Hello, I’m Cara Karter, a youth-focused evaluator at Chapin Hall at the University of Chicago. If you attended the Eval2019 poster session, you may have had the chance to chat with me about this topic. For those of you who weren’t able to attend, now is your chance!
What is youth engagement? Youth engagement is the sustained, meaningful involvement of a young person in an activity that has a focus outside of self (Pancer et al., 2002). Hart’s ladder of participation (1992) illustrates the varying levels at which youth can be engaged in a project or process. Following the popularization of Hart’s model, he cautioned that the ladder may seem to suggest that the higher rungs are the ideal level of participation, but that it is important to consider the context, including children’s “competence and confidence to engage” (Hart, 2008, pp 24) and adults willingness to scaffold and support that engagement.
In the figure below, I have arranged some approaches for incorporating youth engagement into your work along Hart’s ladder. My hope is that you will be able to identify an approach that fits your context and resources.
Hot tip: Build from where you are. I have found it is often helpful to identify things you are already doing and look for opportunities to deepen your stakeholder engagement. For example, if you are including youth as a sub-population during data collection by conducting focus groups, you can deepen that engagement by including time after the conclusion of the focus group to do thematic analysis and co-interpretation.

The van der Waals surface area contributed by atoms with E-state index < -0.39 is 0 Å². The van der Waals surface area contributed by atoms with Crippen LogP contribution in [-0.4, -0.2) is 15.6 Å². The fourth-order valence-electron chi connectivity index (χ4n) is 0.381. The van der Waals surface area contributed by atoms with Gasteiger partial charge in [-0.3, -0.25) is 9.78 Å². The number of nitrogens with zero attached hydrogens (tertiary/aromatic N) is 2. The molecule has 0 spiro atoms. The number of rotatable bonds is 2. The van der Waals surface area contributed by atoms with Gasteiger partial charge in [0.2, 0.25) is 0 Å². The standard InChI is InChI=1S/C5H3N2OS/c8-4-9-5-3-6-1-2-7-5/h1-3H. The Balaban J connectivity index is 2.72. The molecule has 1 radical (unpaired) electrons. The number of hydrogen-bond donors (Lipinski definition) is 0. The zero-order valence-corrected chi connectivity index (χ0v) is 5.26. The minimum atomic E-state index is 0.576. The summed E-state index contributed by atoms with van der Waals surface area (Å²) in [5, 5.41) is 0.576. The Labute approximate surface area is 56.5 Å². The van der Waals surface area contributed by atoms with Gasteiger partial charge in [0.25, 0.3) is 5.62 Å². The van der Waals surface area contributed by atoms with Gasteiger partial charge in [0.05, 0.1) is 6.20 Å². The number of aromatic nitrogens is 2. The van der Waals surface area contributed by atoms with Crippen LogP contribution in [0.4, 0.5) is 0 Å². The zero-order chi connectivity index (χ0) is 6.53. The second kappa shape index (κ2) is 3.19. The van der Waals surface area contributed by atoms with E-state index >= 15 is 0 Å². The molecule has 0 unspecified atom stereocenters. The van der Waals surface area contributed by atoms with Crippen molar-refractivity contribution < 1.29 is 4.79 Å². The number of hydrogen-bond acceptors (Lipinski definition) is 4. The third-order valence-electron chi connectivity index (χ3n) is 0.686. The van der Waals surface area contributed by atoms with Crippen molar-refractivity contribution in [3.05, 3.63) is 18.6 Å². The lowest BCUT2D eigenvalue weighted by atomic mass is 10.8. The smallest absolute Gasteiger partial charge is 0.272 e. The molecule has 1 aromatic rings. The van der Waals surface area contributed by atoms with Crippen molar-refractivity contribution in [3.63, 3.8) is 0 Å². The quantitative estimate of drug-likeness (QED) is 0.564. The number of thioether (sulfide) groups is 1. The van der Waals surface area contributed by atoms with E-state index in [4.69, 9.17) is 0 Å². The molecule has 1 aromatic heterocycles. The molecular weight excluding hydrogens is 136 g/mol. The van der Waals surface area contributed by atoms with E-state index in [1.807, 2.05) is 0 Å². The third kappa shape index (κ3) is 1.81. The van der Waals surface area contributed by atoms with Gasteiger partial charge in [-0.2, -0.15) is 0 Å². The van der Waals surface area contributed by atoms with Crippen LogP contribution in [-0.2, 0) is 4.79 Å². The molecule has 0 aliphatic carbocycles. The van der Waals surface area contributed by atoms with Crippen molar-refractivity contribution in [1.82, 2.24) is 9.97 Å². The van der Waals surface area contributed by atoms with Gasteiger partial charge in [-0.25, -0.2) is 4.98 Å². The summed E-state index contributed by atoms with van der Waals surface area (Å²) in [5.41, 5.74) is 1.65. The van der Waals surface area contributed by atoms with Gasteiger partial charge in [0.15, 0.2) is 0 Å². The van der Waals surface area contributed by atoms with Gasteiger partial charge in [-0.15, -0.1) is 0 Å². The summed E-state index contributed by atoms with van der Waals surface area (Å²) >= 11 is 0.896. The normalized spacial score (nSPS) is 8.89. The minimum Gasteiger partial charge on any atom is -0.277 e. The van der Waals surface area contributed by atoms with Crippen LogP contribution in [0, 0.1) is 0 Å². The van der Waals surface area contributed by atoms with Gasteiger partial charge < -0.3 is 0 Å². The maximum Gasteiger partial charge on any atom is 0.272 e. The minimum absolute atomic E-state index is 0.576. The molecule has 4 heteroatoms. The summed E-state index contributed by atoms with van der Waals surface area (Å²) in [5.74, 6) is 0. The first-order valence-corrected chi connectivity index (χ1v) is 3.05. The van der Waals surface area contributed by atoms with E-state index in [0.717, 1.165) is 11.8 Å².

Rad Resource: AEA365 has a wealth of informative posts on youth engagement and youth participation (and stakeholder involvement more broadly). I love using AEA365 because the information is concise. If you want to dive deeper, you can always reach out to the author of the post for more information.
Rad Resource: Not wild about the Hart’s ladder? At this point, there are many different models of participation which you can reference.
The American Evaluation Association is celebrating Youth Focused Evaluation (YFE) TIG Week with our colleagues in the YFE Topical Interest Group. The contributions all this week to aea365 come from our YFE TIG members. Do you have questions, concerns, kudos, or content to extend this aea365 contribution? Please add them in the comments section for this post on the aea365 webpage so that we may enrich our community of practice. Would you like to submit an aea365 Tip? Please send a note of interest to email@example.com.